LGBT candidates running for political office face the usual hurdles in getting elected, from the need to create effective campaign strategies to the trials of securing appropriate backing. On top of that, they face the extra threat of being vilified by ultra conservative groups claiming that support for LGBT officials assists the “homosexual agenda” and adds to the “homosexualization of America”. But you can help LGBT candidates ensure that they get a fair and equal chance in their campaigns this year with a new Care2 pledge sponsored by the Victory Fund that lets you say no to hate in your community.
LGBT Candidates Targeted With Death Threats, Hate and Smears
A Wisconsin Republican group recently tried to have openly lesbian Representative Tammy Baldwin’s nomination papers disqualified because, they say, she broke rules over how she listed her home address. From The Advocate:
Charla Halverson, president of the Young Republicans of Dane County based in Madison, Wisc., said Baldwin, one of three openly gay Congressional representatives, lists her campaign office as her address instead of her voting address, the Associated Press reports.
“Tammy Baldwin has always been a blind supporter of liberal interests,” Halverson said in a statement. “However, she is now demonstrating reckless disregard for the voters of the [Wisconsin] Second Congressional District by not even bothering to conceal the fact that she no longer lives in the district she was elected to represent.”
The complaint was soundly rejected though as there is a legitimate and very important reason for the discrepancy. After the Wisconsin Democratic lawmaker gained her seat in 1998 to become the first openly lesbian non-incumbent to win a place in Congress, she received several death threats. This prompted state election officials to give Rep. Baldwin permission to list her campaign office as her home address so as to guard against anyone following through on those threats.
Unfortunately, anti-gay animus still remains a real problem, even today. Vandals recently defaced around a dozen of Florida Democratic candidate Scott Galvin’s election yard signs, spray-painting the word “Fag” across his image. Galvin, who came out in 2004 when he was a councilman, is one of nine Democrats vying to replace U.S. Rep. Kendrick Meek in Congress, but he was the only one targeted in this way.
Unfortunately, it’s not just LGBT candidates that face this kind of intimidation over LGBT issues. A Memphis city council member, Janis Fullilove, who has gone on record as supporting an LGBT anti-discrimination ordinance has reportedly received death threats this past week. Police investigating the case, and an incident where a dead cat was thrown onto the council member’s garden, have confirmed that they believe this behavior to be fueled by anti-gay animus over Fullilove’s advocacy. If this is the kind of threatening behavior that straight allies sometimes face, imagine, then, the pressure out-LGBT candidates are under when pursuing a place in office. This is on top of the misinformation spread by groups like the Family Research Council (FRC) who try to hamper LGBT candidates and appointed LGBT officials year in and year out.
Readers may be familiar with how Kevin Jennings, Assistant Deputy Secretary at the Department of Education for the Office of Safe and Drug Free Schools (OSDFS), faced several smear campaigns following his appointment by the Obama Administration in 2009. At the time, the FRC accused the openly gay official of “trying to create special protections for privileged groups (especially homosexuals)” in schools, a notion which was soundly and thoroughly refuted by many LGBT and non-LGBT groups alike. Read the ThinkProgress fact check on that case here.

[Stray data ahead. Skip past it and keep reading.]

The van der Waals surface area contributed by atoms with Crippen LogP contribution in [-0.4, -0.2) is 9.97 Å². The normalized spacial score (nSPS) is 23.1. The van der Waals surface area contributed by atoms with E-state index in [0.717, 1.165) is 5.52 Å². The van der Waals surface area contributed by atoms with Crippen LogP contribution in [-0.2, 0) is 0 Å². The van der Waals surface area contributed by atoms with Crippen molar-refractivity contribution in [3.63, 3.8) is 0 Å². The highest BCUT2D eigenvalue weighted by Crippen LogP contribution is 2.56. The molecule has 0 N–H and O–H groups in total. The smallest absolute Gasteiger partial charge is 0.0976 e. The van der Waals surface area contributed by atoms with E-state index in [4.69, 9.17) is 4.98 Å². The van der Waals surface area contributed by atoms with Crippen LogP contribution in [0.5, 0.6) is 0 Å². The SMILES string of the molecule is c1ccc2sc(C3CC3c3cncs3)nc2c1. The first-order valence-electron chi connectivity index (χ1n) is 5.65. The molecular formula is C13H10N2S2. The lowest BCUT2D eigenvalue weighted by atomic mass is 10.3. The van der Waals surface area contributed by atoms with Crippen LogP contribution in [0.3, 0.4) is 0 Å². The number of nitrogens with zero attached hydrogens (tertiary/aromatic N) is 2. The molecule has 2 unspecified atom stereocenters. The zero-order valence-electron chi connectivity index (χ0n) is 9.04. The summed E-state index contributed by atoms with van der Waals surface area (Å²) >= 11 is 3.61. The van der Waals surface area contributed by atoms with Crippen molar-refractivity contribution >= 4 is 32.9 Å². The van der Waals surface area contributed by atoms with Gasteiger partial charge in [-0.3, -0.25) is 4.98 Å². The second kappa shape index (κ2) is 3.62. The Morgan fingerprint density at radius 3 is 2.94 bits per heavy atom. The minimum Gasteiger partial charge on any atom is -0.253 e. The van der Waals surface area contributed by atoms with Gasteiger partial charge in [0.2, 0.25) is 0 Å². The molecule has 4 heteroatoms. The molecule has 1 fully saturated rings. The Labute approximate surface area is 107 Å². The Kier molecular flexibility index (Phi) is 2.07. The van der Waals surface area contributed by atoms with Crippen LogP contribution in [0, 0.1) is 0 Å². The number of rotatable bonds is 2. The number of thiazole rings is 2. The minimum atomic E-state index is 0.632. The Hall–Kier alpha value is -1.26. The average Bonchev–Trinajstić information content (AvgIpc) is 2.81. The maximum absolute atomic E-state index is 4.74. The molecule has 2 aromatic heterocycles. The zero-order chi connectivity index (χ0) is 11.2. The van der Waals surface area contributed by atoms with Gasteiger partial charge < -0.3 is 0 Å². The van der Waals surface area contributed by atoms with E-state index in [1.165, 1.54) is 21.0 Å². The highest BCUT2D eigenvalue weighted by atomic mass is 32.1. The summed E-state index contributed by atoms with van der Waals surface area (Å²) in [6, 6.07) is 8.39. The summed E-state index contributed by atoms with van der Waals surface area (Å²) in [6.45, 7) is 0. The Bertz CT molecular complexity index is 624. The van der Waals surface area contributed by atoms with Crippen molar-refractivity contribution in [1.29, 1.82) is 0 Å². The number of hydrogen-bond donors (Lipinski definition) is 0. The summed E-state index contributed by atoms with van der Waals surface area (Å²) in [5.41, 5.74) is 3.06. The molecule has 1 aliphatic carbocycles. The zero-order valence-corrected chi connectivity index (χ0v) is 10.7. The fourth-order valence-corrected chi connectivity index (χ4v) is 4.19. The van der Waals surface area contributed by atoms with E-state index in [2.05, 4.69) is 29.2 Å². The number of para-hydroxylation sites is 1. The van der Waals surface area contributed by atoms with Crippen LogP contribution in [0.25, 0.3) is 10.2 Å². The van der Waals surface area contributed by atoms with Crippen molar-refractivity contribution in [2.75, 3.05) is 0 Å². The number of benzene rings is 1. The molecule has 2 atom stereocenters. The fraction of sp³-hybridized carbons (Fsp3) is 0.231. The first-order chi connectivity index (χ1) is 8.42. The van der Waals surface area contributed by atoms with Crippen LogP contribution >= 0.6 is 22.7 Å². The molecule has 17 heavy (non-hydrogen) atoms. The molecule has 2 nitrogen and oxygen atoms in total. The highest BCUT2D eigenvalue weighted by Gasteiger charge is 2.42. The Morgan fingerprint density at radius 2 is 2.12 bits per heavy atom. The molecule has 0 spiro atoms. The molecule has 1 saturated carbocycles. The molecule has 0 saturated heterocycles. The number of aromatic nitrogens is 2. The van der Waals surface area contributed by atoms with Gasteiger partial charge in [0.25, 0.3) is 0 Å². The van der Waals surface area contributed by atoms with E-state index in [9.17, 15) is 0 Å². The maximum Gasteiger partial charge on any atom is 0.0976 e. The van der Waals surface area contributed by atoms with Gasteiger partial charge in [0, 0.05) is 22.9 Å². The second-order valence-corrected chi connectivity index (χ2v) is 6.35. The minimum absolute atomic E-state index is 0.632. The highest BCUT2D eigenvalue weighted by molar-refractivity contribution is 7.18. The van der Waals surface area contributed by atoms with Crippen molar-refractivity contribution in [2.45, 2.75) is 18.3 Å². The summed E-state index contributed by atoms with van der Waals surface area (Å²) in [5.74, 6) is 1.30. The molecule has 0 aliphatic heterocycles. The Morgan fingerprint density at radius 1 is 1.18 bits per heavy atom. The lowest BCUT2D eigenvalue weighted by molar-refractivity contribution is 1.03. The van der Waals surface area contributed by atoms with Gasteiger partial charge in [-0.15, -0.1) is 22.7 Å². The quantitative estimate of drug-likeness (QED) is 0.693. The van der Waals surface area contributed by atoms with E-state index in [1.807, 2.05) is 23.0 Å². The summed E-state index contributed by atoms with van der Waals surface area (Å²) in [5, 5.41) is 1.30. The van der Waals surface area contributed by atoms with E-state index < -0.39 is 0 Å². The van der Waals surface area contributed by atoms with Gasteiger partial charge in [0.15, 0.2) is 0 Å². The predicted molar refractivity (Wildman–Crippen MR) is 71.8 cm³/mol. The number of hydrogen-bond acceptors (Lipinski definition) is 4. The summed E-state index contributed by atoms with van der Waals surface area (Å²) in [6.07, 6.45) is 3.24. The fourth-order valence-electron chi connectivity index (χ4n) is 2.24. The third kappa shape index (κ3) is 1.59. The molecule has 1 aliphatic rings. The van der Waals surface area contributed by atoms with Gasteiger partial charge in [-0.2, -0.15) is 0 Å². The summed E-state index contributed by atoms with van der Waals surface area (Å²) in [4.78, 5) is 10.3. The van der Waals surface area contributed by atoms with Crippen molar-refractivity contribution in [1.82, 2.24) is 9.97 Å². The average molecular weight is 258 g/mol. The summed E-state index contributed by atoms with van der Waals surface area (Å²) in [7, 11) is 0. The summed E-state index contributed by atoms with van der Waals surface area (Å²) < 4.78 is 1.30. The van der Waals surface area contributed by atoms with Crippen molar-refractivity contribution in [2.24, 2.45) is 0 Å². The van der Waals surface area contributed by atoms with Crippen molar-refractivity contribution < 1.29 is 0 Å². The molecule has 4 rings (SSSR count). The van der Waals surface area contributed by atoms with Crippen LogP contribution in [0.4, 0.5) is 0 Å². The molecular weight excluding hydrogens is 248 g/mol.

Support the Victory Fund Sponsored Care2 Petition And Help Qualified LGBT Candidates Fight Hateful Rhetoric
Electing LGBTs to office is important on two fronts. It can help in breaking the chilling effect of political homophobia that, for instance, has so far prevented Congress passing even basic federal protections for LGBT workers. It also makes it harder for anti-gay groups and anti-gay lawmakers to perpetuate misinformation when there are highly visible elected LGBTs working in the public eye and exhibiting none of the extreme characteristics that they are so often accused of, such as mental illness and being solely interested in the aggressive pursuit of the so-called gay agenda.
As such, the Victory Fund endorses qualified, committed LGBT candidates that stand for social justice and civil rights for all. You can browse a list of the LGBT candidates up for various appointments this year by going here. They include Victoria Kolakowski who is running for a seat on Superior Court of Alameda County, California. If Kolakowski wins, she will become America’s first openly transgender judge. There’s also Mary Washington, who could become only the second openly lesbian African-American state legislator in the country should she win the race for a seat in the Maryland House of Delegates.
Of course, this is not about asking you to support a candidate just because of their LGBT identity. Rather, it’s about asking for your help in combating those who would vilify LGBT candidates solely because of it.
Sign the pledge today and promise to help LGBT candidates in your community combat the anti-gay, anti-trans rhetoric, because everyone deserves a fair and equal chance at the ballot box.